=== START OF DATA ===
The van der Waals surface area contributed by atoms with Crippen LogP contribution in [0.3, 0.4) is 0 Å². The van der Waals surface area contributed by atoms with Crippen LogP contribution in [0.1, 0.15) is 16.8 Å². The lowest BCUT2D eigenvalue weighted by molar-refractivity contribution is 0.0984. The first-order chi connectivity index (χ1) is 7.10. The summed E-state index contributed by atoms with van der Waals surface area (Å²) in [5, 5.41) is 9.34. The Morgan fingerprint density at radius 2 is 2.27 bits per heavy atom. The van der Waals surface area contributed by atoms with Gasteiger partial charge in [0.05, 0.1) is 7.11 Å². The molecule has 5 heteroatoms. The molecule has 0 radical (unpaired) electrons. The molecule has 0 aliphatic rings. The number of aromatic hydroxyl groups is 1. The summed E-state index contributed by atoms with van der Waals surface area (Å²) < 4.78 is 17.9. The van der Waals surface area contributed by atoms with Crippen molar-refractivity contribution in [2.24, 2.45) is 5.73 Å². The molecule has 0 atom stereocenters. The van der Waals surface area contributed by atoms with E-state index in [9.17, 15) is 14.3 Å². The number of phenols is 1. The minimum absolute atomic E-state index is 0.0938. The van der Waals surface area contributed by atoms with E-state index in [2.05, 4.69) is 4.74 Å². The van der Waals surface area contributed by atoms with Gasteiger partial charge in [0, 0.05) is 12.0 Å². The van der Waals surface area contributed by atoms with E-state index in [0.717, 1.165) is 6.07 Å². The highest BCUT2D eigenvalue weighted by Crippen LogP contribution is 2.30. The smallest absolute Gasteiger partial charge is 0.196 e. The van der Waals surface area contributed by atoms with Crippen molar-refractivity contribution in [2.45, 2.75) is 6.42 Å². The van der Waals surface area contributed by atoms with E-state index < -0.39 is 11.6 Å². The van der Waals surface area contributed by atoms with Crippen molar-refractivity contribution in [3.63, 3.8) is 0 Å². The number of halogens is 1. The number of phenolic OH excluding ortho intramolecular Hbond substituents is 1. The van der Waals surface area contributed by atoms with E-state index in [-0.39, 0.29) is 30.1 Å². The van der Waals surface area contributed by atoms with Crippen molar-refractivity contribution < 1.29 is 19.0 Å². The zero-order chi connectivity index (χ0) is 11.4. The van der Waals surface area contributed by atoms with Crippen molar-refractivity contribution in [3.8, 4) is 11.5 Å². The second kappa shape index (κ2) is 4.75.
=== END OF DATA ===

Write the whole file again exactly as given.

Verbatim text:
The van der Waals surface area contributed by atoms with Crippen LogP contribution in [0.3, 0.4) is 0 Å². The van der Waals surface area contributed by atoms with Crippen LogP contribution in [0.1, 0.15) is 16.8 Å². The lowest BCUT2D eigenvalue weighted by molar-refractivity contribution is 0.0984. The first-order chi connectivity index (χ1) is 7.10. The summed E-state index contributed by atoms with van der Waals surface area (Å²) in [5, 5.41) is 9.34. The Morgan fingerprint density at radius 2 is 2.27 bits per heavy atom. The van der Waals surface area contributed by atoms with Gasteiger partial charge in [0.05, 0.1) is 7.11 Å². The molecule has 5 heteroatoms. The molecule has 0 radical (unpaired) electrons. The molecule has 0 aliphatic rings. The number of aromatic hydroxyl groups is 1. The summed E-state index contributed by atoms with van der Waals surface area (Å²) < 4.78 is 17.9. The van der Waals surface area contributed by atoms with Crippen molar-refractivity contribution in [2.24, 2.45) is 5.73 Å². The molecule has 0 atom stereocenters. The van der Waals surface area contributed by atoms with E-state index in [9.17, 15) is 14.3 Å². The number of phenols is 1. The minimum absolute atomic E-state index is 0.0938. The van der Waals surface area contributed by atoms with E-state index in [2.05, 4.69) is 4.74 Å². The van der Waals surface area contributed by atoms with Gasteiger partial charge in [0, 0.05) is 12.0 Å². The van der Waals surface area contributed by atoms with E-state index in [0.717, 1.165) is 6.07 Å². The highest BCUT2D eigenvalue weighted by Crippen LogP contribution is 2.30. The smallest absolute Gasteiger partial charge is 0.196 e. The van der Waals surface area contributed by atoms with Crippen molar-refractivity contribution in [2.45, 2.75) is 6.42 Å². The van der Waals surface area contributed by atoms with E-state index < -0.39 is 11.6 Å². The van der Waals surface area contributed by atoms with Crippen molar-refractivity contribution in [3.63, 3.8) is 0 Å². The number of halogens is 1. The number of phenolic OH excluding ortho intramolecular Hbond substituents is 1. The van der Waals surface area contributed by atoms with E-state index in [-0.39, 0.29) is 30.1 Å². The van der Waals surface area contributed by atoms with Crippen molar-refractivity contribution < 1.29 is 19.0 Å². The zero-order chi connectivity index (χ0) is 11.4. The van der Waals surface area contributed by atoms with Crippen molar-refractivity contribution in [3.8, 4) is 11.5 Å². The second kappa shape index (κ2) is 4.75.